Daniel McDonnell: Exposure for Dundalk is a battle well worth fighting
The angry League of Ireland man should be aggrieved if this story is ignored
Published 19/09/2016 | 02:30
The persecution complex of the League of Ireland fan is a consistent talking point in sports media circles.
It was always there, of course, but the easy access provided by online forms of communication has added the directness of Twitter to the traditional comfort of furious texts to radio stations that are deemed to be ignoring the local game.
A sports broadcaster friend recently said that the depth of complaints from followers of the Airtricity League was only rivalled by offended lovers of Celtic and Liverpool. High praise.
For those of us who are fans of the league, but work in an industry that must feed the huge demand for the Premier League monster, there can be mixed emotions when exposed to the outbursts.
The angry teenager that lingers inside the head remains perplexed by a country where the hardcore fan of their local club is viewed as an oddity comparable with a vegan at a barbecue.
On the flip side, the particularly aggressive method of preaching is never productive, especially as the arguments are the same now as they were three decades ago.
Last Thursday night, a group of Irish hacks in Alkmaar were accosted by a Dundalk supporter. He marked the end of his special evening by going along the line and asking each person their employer, before adding words of abuse or praise dependent on how that organisation covered the domestic sphere.
During one recent live televised game, a member of the RTE presenting team received a tweet from a supporter chiding them for looking at their phone when the match was going on. The irony was probably lost on the punter that he was concentrating on the TV studio instead of the pitch.
That active search for disrespect achieves nothing.
The unreasonable approach can go both ways, though, and increasingly the rants from the fundamentalist wing are highlighted by those on the receiving end as justification for generalising all League of Ireland regulars as pitchfork-wielding hellraisers. Anecdotes are regaled with the same tone of all-knowing condescension that fuels outrage.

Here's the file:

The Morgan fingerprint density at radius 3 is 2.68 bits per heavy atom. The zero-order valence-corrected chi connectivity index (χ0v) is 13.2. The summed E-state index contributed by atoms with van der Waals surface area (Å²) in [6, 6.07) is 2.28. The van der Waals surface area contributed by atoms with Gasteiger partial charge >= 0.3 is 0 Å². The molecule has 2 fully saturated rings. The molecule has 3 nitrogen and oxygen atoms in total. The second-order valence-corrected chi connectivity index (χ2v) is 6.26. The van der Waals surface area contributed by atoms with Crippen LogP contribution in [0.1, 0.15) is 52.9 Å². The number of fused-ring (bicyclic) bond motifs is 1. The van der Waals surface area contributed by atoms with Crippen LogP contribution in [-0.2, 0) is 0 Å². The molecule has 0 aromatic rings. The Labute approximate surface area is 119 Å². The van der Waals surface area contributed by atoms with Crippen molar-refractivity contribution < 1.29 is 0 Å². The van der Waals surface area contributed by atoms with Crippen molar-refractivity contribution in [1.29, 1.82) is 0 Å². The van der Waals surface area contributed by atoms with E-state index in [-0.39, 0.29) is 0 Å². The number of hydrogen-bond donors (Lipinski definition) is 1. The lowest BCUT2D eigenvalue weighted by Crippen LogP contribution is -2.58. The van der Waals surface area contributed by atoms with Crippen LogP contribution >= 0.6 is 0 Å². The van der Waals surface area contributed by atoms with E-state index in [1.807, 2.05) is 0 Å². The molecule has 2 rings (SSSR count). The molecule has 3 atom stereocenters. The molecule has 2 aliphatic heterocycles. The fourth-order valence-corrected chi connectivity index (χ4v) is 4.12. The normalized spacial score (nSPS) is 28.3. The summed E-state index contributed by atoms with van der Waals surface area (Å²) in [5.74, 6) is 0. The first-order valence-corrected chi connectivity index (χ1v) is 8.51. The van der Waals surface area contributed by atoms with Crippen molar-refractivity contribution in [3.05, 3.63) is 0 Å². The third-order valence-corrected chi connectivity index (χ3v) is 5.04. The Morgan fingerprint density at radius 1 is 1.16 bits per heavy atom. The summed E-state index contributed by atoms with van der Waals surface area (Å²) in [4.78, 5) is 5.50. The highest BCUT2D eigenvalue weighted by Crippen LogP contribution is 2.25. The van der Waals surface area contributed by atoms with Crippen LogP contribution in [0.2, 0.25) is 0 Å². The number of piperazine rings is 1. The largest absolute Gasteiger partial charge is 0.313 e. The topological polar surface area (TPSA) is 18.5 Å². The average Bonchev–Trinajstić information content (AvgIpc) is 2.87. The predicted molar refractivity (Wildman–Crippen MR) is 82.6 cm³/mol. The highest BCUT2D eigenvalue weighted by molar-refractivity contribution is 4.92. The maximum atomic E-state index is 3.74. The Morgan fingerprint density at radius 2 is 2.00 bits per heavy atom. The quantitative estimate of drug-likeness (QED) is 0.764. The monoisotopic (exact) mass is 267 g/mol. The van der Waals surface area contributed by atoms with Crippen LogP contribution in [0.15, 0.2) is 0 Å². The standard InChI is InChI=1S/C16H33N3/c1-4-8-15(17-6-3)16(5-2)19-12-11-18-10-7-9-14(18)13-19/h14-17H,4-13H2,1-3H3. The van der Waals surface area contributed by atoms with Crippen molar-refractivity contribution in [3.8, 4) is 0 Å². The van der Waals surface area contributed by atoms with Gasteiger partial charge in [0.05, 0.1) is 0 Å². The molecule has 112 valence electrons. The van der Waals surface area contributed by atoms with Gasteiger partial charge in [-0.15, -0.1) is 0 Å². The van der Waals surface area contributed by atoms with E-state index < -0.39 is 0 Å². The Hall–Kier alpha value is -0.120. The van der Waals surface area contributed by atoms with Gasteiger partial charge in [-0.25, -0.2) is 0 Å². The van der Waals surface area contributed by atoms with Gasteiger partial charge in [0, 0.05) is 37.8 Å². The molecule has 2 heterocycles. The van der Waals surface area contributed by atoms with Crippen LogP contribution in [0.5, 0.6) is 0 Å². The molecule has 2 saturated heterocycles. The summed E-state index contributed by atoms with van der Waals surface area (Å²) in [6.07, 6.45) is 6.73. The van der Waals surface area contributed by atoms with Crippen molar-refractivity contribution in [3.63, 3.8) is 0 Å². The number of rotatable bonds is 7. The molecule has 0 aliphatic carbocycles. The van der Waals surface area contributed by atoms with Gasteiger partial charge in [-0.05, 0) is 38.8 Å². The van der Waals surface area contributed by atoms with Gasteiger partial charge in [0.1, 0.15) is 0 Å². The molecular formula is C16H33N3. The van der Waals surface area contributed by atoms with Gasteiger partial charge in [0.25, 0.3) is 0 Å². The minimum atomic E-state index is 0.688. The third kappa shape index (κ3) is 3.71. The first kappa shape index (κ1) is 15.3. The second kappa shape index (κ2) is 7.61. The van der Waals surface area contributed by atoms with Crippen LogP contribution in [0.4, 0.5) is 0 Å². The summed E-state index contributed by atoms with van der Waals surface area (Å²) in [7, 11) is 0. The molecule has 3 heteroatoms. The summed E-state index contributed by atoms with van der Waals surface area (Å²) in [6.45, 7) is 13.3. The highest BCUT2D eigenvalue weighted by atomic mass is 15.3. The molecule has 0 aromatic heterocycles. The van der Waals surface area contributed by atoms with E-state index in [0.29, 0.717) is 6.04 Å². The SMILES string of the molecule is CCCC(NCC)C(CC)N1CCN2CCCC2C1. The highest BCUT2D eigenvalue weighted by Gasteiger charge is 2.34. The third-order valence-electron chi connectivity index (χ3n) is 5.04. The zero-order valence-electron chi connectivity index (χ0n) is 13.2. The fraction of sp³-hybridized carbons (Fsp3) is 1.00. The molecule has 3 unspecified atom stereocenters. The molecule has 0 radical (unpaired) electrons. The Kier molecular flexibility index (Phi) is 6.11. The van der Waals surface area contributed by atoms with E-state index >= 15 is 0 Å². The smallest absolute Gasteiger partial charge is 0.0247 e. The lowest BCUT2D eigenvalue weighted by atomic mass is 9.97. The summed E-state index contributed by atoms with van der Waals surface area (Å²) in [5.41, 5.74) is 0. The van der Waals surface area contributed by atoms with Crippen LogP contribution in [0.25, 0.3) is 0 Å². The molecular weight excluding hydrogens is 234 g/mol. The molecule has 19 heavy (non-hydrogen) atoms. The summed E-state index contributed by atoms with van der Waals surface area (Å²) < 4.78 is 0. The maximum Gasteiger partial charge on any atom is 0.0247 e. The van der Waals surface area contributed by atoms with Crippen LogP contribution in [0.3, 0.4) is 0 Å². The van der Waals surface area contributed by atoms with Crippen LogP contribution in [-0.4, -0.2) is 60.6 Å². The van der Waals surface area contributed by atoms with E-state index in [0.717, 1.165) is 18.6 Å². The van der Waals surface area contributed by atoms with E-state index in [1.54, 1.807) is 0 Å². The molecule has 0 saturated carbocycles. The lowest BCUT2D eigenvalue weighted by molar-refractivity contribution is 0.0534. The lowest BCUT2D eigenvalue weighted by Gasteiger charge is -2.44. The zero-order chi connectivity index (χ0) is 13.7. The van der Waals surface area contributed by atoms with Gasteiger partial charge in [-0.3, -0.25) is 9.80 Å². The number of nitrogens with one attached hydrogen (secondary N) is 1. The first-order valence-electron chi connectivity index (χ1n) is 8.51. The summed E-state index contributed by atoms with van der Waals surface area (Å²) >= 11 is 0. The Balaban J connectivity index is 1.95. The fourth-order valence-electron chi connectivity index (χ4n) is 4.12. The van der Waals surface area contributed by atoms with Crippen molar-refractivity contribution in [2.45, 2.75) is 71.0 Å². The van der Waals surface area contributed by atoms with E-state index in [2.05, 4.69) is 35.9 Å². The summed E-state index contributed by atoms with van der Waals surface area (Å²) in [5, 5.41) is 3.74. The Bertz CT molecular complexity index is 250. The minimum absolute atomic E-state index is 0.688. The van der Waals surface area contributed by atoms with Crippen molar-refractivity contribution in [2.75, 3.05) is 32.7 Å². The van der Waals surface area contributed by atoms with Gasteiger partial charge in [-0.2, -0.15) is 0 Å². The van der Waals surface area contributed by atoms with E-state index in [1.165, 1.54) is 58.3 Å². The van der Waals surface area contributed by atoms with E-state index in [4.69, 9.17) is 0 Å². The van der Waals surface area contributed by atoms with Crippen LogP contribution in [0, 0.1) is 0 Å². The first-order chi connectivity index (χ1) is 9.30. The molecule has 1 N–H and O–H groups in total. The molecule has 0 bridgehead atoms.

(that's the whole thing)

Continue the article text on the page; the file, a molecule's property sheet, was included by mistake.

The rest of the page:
As with any group of fans, the reality is that the silent majority happily go about their business without obsessing too much about whether their attendance entitles them to martyr status.
The fluctuating crowd figures at League of Ireland grounds around the country demonstrate that there are plenty of people who check-in and check-out depending on the circumstances of their life.
Here's the thing, though. There are times when the sense of frustration felt by a vocal minority is completely understandable.
Pardon the self-serving aside, but pretty much every Irish newspaper and broadcast outlet did lead their football news with the Dundalk game last Thursday.
However, in the aftermath of their Alkmaar heroics, numerous tales emerged of curious post-work customers trying unsuccessfully to find pubs showing the fixture because Man United were on the box.
TV3's Tommy Martin tweeted about dropping in to a pub in the IFSC where all six screens were showing the other Europa League match in Holland that night.
That was the pragmatic call. Barmen know their clientele and what they are used to. Nobody should be surprised. It's business.
In the space of a month, Dundalk have done more for the credibility of the league than any marketing campaign trumpeting 'real football, real fans' ever could.
However, it's totally unrealistic to expect people who view 'United' as part of their identity, in tandem with their Irishness, to suddenly tune out from that. They have never known life to be any other way, and never will.
Unfortunately, Dundalk are on the same Europa League cycle as Jose Mourinho's men, which means there will be a clash for the remaining five fixtures.
There are public houses up and down the land which won't screen a single minute of that adventure and it is disappointing that there are places where an extraordinary story will not register.
This is a homegrown team with players from all four provinces competing in the second biggest club competition in European football. Don't let the dismissive Premier League view of it cloud the significance; AZ Alkmaar are a top-four side in Holland and didn't rest a single player.
Stephen Kenny's troops are the lowest ranked side of the 48 qualifiers with a budget that is the equivalent of drink change in the pocket of the top dogs.
On top of that, they are embracing the challenge by playing a brand of football which Irish teams are not supposed to be comfortable with.
It should be easy to sell. This isn't the plaintive cry to urge the casual fan to take in Finn Harps-Longford last Friday when they had Chelsea v Liverpool at home.
On September 29, Dundalk host Maccabi Tel Aviv and they expect all tickets to be snapped up, with Tallaght's capacity set to be restricted to 5,500.
It's safe to assume that most one-screen Irish establishments will be showing United's simultaneous encounter with Ukraine's Zorya Luhansk instead.
Attempts by the irate League of Ireland man to change that will be futile, but it really is a crazy world if they're made to feel awkward for questioning it.